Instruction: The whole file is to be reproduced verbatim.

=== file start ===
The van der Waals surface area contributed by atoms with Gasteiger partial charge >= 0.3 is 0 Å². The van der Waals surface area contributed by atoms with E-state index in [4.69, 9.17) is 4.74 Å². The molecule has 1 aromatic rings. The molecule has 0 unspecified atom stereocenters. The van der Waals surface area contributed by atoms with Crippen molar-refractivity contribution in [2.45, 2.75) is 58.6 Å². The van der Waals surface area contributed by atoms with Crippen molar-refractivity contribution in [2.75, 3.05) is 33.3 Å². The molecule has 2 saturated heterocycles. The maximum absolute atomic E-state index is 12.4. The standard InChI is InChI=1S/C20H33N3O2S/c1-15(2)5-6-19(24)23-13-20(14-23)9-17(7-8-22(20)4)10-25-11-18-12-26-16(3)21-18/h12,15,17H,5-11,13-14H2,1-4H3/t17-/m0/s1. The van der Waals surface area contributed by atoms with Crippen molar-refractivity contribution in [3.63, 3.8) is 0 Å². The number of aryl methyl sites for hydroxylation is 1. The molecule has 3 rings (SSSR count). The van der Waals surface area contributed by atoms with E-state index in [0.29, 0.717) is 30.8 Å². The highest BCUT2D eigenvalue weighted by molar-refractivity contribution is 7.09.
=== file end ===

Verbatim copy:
The van der Waals surface area contributed by atoms with Gasteiger partial charge >= 0.3 is 0 Å². The van der Waals surface area contributed by atoms with E-state index in [4.69, 9.17) is 4.74 Å². The molecule has 1 aromatic rings. The molecule has 0 unspecified atom stereocenters. The van der Waals surface area contributed by atoms with Crippen molar-refractivity contribution in [2.45, 2.75) is 58.6 Å². The van der Waals surface area contributed by atoms with Crippen molar-refractivity contribution in [2.75, 3.05) is 33.3 Å². The molecule has 2 saturated heterocycles. The maximum absolute atomic E-state index is 12.4. The standard InChI is InChI=1S/C20H33N3O2S/c1-15(2)5-6-19(24)23-13-20(14-23)9-17(7-8-22(20)4)10-25-11-18-12-26-16(3)21-18/h12,15,17H,5-11,13-14H2,1-4H3/t17-/m0/s1. The van der Waals surface area contributed by atoms with Crippen molar-refractivity contribution in [3.63, 3.8) is 0 Å². The number of aryl methyl sites for hydroxylation is 1. The molecule has 3 rings (SSSR count). The van der Waals surface area contributed by atoms with E-state index in [0.29, 0.717) is 30.8 Å². The highest BCUT2D eigenvalue weighted by molar-refractivity contribution is 7.09.